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 Press Links and Other Online Documents


(10 Jul 2006) Corals Fighting Effects of Fossil Fuel (The Citizen): "..."This is an almost three-fold increase in the rate of increase of the greenhouse gas carbon dioxide. Of great concern is the fact that there is no sign that this rate of increase is going to slow down any time soon," said Chris Langdon, one of the authors of the study and a professor with the University of Miami's Rosenstiel School of Marine and Atmospheric Science. "This is not like bleaching that can kill corals outright. This is more of a debilitating and chronic condition, like arthritis and or osteoporosis. It reduces their fitness and makes them more susceptible to other forms of stress. The only solution, he said, is to curb carbon dioxide emissions, which causes the ocean's warming and acidification." (,1770,39370-1;48232-3,00.html)

(10 Jul 2006) Ailing Reefs Face New Threat of Acidity (Inter Press Service News Agency):: " Climate change is making the world's oceans more acidic, seriously endangering marine ecosystems, including coral reefs. ... Other experiments show coral reefs forming much less dense skeletons, a process similar to osteoporosis in humans, said Chris Langdon of the University of Miami." (,1770,39370-1;48234-3,00.html)

(6 Jul 2006) Rising Ocean Acidity Threatens Reefs (Discovery Channel News): The same manmade gases that are heating up the planet are also making oceans acidic enough to dissolve the skeletons and shells of many marine organisms, according to a new scientific report released Wednesday. ... It could also pose a critical problem for coastlines protected by coral reefs, said Chris Langdon, a coral researcher at the University of Miami."(,1770,39370-1;48158-3,00.html)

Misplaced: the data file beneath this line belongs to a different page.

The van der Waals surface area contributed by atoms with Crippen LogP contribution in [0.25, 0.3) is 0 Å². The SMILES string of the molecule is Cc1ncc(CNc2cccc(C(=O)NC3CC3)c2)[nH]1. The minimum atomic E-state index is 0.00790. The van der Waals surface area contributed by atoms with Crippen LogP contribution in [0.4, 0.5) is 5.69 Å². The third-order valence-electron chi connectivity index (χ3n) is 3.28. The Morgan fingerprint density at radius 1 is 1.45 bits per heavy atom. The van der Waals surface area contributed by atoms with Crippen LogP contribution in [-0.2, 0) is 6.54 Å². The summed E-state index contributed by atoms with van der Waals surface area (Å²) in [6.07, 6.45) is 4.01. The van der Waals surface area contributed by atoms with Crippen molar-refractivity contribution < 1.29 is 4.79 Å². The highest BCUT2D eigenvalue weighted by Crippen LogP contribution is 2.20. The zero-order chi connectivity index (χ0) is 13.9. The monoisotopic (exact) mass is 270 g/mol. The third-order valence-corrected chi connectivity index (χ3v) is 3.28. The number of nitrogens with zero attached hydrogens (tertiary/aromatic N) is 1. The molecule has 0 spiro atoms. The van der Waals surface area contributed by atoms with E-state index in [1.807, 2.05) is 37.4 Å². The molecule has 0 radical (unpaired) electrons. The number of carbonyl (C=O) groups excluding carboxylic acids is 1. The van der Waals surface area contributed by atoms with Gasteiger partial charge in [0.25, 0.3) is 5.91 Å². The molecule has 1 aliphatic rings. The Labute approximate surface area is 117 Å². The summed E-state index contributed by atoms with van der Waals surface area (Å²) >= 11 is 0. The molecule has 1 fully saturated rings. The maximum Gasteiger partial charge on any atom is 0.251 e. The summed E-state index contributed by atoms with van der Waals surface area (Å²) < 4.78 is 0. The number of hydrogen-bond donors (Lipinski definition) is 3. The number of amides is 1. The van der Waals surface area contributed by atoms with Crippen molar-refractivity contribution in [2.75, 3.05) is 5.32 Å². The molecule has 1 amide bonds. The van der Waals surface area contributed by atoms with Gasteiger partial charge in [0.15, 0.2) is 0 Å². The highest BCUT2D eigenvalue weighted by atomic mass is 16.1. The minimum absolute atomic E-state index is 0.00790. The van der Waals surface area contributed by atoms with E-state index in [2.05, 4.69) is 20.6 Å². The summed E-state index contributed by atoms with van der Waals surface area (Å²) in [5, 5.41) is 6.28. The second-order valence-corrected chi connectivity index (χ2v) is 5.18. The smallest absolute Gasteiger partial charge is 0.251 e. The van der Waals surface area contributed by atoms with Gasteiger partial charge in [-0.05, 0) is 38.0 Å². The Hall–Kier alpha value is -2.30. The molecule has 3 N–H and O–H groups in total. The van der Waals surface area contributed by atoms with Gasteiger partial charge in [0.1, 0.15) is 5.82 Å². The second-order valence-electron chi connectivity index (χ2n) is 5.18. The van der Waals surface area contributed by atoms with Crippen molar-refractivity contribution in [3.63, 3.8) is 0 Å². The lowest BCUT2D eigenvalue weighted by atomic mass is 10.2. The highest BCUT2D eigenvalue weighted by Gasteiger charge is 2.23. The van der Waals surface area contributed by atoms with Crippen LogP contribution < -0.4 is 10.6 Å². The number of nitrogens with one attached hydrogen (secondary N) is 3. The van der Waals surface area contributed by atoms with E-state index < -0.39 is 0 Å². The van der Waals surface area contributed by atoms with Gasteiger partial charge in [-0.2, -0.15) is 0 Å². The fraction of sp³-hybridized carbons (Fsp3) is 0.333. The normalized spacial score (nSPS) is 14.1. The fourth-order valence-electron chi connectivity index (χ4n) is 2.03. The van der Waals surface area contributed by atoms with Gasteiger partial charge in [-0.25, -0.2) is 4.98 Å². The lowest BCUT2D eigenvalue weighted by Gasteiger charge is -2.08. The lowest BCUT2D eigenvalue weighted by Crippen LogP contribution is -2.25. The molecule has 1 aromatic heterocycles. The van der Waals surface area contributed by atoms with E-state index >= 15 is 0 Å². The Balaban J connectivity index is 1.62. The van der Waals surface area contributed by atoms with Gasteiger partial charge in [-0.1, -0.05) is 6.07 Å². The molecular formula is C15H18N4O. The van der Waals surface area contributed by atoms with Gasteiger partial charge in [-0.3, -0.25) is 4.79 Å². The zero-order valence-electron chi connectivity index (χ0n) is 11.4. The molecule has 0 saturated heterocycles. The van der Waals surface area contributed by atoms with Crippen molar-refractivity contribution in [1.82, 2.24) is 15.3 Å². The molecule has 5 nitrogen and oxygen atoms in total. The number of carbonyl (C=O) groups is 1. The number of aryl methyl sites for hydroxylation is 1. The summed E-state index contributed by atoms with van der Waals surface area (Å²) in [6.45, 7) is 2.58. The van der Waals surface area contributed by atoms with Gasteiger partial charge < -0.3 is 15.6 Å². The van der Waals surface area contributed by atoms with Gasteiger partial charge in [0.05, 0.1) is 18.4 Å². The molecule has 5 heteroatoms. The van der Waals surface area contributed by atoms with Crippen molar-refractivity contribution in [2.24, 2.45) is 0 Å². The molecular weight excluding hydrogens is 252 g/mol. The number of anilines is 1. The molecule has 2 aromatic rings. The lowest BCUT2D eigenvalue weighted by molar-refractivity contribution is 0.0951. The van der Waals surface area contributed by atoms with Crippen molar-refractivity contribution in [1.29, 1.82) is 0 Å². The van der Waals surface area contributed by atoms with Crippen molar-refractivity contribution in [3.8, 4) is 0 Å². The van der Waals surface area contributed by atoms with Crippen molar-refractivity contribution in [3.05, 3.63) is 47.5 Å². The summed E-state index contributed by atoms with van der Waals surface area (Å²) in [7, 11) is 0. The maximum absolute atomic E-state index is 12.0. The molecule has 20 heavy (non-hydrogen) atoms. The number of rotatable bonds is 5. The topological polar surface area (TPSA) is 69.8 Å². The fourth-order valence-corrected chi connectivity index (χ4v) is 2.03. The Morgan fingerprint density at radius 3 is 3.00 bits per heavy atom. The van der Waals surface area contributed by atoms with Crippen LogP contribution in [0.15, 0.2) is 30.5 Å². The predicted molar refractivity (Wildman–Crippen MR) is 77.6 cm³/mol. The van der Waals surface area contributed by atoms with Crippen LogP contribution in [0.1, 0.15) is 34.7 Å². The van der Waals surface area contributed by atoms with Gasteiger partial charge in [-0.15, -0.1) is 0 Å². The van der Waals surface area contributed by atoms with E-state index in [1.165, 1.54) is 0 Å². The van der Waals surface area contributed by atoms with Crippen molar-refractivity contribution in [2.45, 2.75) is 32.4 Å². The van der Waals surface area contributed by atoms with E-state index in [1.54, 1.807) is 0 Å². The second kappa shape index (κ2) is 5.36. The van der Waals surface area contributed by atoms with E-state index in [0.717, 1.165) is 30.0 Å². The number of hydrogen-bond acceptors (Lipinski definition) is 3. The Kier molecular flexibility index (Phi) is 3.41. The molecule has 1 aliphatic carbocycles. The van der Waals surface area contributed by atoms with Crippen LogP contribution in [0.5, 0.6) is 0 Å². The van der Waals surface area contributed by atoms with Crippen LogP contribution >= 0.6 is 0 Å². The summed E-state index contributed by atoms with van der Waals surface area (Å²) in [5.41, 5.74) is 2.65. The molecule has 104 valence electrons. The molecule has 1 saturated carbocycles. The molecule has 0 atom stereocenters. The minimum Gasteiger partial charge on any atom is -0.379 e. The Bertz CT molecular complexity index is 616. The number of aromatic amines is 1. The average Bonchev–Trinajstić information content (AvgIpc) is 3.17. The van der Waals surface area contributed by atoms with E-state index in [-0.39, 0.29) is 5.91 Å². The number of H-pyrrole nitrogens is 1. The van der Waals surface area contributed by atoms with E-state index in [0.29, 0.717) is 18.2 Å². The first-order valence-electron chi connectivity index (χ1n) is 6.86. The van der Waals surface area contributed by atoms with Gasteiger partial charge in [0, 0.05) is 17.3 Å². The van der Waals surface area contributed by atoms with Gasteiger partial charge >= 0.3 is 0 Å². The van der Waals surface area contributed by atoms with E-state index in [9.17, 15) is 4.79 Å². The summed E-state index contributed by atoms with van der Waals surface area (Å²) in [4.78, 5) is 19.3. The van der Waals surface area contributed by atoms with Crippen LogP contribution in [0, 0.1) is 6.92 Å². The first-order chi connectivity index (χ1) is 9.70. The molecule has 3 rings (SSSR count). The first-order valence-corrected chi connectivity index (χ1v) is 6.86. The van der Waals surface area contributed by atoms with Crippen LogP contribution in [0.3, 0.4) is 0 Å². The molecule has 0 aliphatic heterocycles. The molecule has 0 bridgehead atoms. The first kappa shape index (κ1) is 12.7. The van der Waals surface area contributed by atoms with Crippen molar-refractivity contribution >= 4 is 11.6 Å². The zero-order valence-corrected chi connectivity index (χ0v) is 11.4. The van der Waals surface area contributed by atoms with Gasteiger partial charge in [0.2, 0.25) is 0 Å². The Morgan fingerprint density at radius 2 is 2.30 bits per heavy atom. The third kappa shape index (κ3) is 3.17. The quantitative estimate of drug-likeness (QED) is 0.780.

(6 Jul 2006) Effects of Climate Change on Oceans Gaining Attention (Seattle Post-Intelligencer): "...Coral reefs are like the rain forests of the ocean," noted co-author Chris Langdon, a coral expert at the University of Miami. Acidification of seawater undermines the skeletal structures of coral, Langdon said, which in turn undermines this basic marine ecosystem and harms other species that have evolved to depend upon it." (,1770,39370-1;48233-3,00.html)

(5 Jul 2006) Report Warns of Rising Carbon Dioxide Threats to Marine Life (NSF News): "Worldwide emissions of carbon dioxide from fossil fuel burning are dramatically altering ocean chemistry and threatening marine organisms, including corals, that secrete skeletal structures and help support ocean biodiversity. .... This threat is hitting coral reefs at the same time that they are being hit by warming-induced mass bleaching events," says Chris Langdon at the University of Miami, one of the report's authors." (